Category Archives: rent office space

What Type of Office Space Will Be Right for Your Business?

As a business owner, you have plenty to worry about. The hiring process and employees, advertising and marketing, as well as the financial state of your company affairs are all major concerns for the typical business owner. One of the biggest problems you could run into is having an inadequate office space. Before you choose an office for your business, make sure you understand your officing options to decide what fits best with your company’s needs. Here are a few of the options you will want to take into account.

Office Building Classifications

The Building Owners and Managers Association (BOMA) is the end-all authority on office space leasing and rental. This organization has separated office spaces into three classifications. These classifications do not have specific criteria so that they can be adjusted to different areas. The three general classes are as follows:

  • Class A: High quality space, best possible utilities, ideal location, accessible to employees, and excellent security.
  • Class B: Not as well maintained as a Class A building, still quality utilities, has functionality although not ideal, and decent location.
  • Class C: Less desirable, not a good area, difficult to lease, and mostly obtained for remodeling purposes.

Office Building Types

Once you have selected which building classification you want and can afford, you need to decide what type of building will work best for your business needs. Until you are searching for a potential office building, you may not realize how many different types are available.

  • Traditional: The most common office space. The leases can run for up to 15-20 years on these spaces. Typically they are over 1000 square feet in size, allowing for a high functionality and many employees.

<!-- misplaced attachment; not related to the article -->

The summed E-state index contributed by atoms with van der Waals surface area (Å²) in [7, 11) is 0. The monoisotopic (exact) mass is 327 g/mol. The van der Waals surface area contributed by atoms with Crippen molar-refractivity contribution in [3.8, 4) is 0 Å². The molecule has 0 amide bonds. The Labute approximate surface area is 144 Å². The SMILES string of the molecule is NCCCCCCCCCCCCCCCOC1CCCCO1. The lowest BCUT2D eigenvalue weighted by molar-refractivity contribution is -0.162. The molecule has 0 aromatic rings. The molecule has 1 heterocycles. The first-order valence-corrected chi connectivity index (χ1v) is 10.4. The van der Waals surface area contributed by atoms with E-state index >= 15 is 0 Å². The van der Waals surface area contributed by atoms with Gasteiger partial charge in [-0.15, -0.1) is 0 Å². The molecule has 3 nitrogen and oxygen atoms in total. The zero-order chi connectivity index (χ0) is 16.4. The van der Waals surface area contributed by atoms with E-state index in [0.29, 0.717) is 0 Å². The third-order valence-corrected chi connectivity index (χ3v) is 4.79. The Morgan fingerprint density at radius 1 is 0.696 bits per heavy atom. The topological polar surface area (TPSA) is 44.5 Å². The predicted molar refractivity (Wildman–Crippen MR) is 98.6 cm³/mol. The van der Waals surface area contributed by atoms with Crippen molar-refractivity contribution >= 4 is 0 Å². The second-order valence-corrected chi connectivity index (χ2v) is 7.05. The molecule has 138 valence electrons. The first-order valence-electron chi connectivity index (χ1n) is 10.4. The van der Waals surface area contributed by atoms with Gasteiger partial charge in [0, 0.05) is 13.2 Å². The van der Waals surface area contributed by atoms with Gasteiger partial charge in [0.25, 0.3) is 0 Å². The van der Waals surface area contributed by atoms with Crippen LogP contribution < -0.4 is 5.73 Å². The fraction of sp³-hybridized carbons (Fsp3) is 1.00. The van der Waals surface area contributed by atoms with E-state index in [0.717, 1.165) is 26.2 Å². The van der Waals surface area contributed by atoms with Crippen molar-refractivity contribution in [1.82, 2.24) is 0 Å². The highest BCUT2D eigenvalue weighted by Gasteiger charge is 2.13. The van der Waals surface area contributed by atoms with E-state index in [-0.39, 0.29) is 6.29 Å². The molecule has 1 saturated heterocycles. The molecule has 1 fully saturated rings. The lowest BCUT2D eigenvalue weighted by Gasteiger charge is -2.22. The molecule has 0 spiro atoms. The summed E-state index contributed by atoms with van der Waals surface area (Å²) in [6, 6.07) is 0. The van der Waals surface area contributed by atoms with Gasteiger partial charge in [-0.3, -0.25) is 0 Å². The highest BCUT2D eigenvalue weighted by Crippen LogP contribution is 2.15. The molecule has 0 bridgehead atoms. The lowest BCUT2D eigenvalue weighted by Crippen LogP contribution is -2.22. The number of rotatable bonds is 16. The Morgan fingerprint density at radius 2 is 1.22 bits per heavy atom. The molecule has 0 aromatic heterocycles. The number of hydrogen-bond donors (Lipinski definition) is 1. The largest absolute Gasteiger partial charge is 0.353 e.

• Executive Suite: These suites are smaller than the traditional space and are under 1000 square feet. Although they offer more flexible leases, they do not allow the room for extra storage or employees. Executive suites work best for small businesses run by just a few experts. More
  • Coworking: This is a relatively new style of shared officing where the community is the focus. Their mission to enhance the 3 Cs of community, collaboration and cooperation. More
  • Virtual Office: A virtual office space is not necessarily the place in which your office is directly located. Instead, it is an office where you can have your company’s mail and faxes sent to, and a space to hold meetings as needed. If you want your business to be run out of your home or a similar location but still have a professional image, a virtual office lease is for you. Additionally, the leases are most flexible and are renewable on a shorter term basis. More

Aside from these common office types, there are a few others to consider. Will your business require a warehouse, and can it be run solely from the warehouse location? Are you interested in establishing other business relationships by moving to a business park? Will you have a small staff that could fit comfortably in a corner office?

Employee Needs

When choosing an office space, you should keep in mind not only what your business will require, but what will make your employees feel comfortable and prepared to work. After all, you want a space that will engage them in their work.

Consider if you want the work area to be open or closed. Will your employees work better when they are isolated or could an open and collaborative atmosphere be better?

Also consider what the office space provides in terms of break areas, recreation space, and office hierarchy. Your number of employees will also affect the storage area, IT infrastructure, and even utility costs. Remember that your employees are a vital part of your business so you need to accommodate to their needs while selecting your office rental.

Choosing the right office space is just as, if not more, important as choosing a new home. After all, your office will be your business’ home, possibly for several years to come. Choose a space that fits your functionality, your needs, and your price range so that you can focus on running your business in a comfortable environment.

Liaisons Business Center

Liaisons Business Center

Guest post by: Theo Schmidt who has an interest in computer science, business, and engineering, and he uses that interest to fuel his blogging. He is a blogger for Montreal’s Liaisons Business Center office rentals.

Commercial Leases for Small Space Account for 75% of REALTOR® Leased Properties